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Serves 3-4
Preparation: 20 min
The answer lies in the “food for thought” section. 
You can also try this wonderful recipe and judge for yourselves.
1 tbsp olive oil
2 garlic cloves crushed
1 medium onion, finely chopped
16 medium shrimp, whole and heads on
salt and pepper
dried oregano (optional)
crushed chili flakes
1 ½ oz ouzo
¼ cup dry white wine
1 can crushed tomatoes
1 teaspoon olive paste
½  cup crumbled feta cheese

Heat the olive oil in a sauté pan over medium heat, add the garlic and the onion and cook until softened, but not brown. Add the shrimp (complete with head and shell for flavor), season, then add the chili flakes and oregano, to taste. Once simmered, remove the pan from the heat and add the ouzo with caution. Cook for 1 minute and add wine to pan. Simmer for another 30 seconds and, using a slotted spoon, remove the shrimp from the pan and put on a plate. When the shrimp are cool enough to handle remove the heads and peel off the shells.

Add the crushed tomatoes and the olive paste to the pan and let it simmer for a few minutes. Return the shrimp to the pan, being careful not to overcook and toss in the sauce. Finally sprinkle the crumbled feta over the contents of the pan and melt it into the sauce by pushing it down with the back of a spoon.

Bon Appetit!

Food for thought

According to the prevalent economic view, i.e. monetarism, raising the reserves of private banks inevitably generates more loans (meaning that the banks begin to lend money to businesses or individuals) thus helping to get a depressed economy back on growth track. This is precisely that the European Central Bank and Mr Draghi have been doing by pumping billions of euros into the reserves of European banks. This is also what Mr Bernanke has been doing to U.S. banks (see chart). The diagram illustrates the surplus reserves of private financial institutions in the U.S. which seem to go high-crazy in 2008. Why is it so? And why is it that despite those reserves banks refuse to lend money to help the economy recover?

For two reasons. First it isn’t necessary for a private bank to have sufficient reserves to issue loans. (This was one of the major revelations of the Modern Monetary Theory.) Banks will lend if the customer is creditworthy, the business plan seems to be correct, the industry he’s involved in is generally promising, and the overall national economy is going well. If these factors are present, the bank will lend money no matter what they have in their reserves, be it mushrooms, condoms, or poppies. For banks to give out a loan there is no need for surplus reserve (“reserves” is merely a number that has little to do with the actual money that exists at any time in the safe) because they can always turn to the interbank lending market to find money. And if it cannot find the amount they need there, they will turn to the Central Bank, which will DEFINITELY hand them the money – because otherwise confidence in the banking sector will be lost and we all know what that means.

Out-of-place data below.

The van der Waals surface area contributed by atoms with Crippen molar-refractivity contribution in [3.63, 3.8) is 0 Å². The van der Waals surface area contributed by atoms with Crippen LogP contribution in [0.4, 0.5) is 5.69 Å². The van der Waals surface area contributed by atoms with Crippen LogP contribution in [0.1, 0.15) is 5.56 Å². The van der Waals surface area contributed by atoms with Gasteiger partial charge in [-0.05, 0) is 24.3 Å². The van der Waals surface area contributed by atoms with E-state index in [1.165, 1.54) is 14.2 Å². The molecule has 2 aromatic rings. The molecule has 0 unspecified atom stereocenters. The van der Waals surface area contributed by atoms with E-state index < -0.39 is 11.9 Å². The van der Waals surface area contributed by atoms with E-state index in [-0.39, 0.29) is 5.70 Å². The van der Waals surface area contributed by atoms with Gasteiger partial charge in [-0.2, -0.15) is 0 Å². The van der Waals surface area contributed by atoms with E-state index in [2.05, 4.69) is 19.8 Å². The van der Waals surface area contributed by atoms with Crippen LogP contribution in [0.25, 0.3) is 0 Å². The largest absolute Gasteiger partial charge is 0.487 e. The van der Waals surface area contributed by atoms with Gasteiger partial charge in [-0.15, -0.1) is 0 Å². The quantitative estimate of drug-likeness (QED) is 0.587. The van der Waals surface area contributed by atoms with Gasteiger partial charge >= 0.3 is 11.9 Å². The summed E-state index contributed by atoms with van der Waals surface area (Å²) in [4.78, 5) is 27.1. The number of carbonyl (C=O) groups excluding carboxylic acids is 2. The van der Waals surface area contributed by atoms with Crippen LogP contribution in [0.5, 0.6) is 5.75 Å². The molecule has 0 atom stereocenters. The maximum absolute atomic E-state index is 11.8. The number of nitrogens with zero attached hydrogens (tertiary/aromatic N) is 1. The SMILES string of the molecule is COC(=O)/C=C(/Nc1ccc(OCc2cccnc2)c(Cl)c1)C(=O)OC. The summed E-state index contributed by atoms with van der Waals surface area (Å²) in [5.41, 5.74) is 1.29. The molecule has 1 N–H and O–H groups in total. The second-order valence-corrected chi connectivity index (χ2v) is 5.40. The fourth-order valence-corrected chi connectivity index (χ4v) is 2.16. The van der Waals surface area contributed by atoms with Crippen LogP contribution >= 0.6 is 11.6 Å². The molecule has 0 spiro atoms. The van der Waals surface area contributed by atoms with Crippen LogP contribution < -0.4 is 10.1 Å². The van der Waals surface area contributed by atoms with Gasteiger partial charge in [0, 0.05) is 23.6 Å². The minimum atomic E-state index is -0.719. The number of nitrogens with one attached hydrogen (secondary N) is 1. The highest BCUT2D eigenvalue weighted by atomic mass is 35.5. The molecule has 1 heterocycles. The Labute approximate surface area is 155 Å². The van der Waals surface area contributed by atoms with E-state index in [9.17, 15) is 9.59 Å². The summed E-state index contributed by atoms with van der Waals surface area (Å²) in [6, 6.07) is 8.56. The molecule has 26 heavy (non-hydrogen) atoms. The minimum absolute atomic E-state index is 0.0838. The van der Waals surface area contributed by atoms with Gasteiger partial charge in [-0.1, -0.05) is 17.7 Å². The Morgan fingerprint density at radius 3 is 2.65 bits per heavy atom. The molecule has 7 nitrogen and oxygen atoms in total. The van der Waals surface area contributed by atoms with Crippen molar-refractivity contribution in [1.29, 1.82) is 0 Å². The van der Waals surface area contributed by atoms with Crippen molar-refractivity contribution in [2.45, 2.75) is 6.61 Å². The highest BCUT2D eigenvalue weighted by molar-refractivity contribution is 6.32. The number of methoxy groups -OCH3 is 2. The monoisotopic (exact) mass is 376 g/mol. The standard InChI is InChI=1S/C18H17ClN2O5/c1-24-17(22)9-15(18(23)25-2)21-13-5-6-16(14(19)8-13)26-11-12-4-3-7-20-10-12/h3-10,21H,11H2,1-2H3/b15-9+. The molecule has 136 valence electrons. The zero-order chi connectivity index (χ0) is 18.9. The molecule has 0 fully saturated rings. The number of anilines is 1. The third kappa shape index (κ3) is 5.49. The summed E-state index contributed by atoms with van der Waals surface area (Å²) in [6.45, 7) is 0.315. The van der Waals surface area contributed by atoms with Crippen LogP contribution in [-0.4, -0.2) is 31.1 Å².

If the above criteria are not met, the banks will not proceed with a loan despite what politicians or people say because –and here’s the second and most important reason of all- quite frankly banking is not a charitable business. Banks lend for profit, i.e. they want their money back with interest. Since in a depressed economy prospects are grim keeping the money in their reserves seems to be the only option they have. Otherwise everyone (banks, businesses, individuals) will find themselves trapped in a vicious circle of debt trap.

Therefore, the solution is not for Mr Bernake or Mr Draghi to open the spigots but for the governments to finally begin a drastic budget Intervention – namely tax cuts, increasing reservation wages and pensions, launching major infrastructure projects etc.

And while this is a choice that the US can make (since they issue their own currency), it doesn’t seem to be the case for the Eurozone countries since the Maastricht Treaty has deprived them of such monetary policy tools.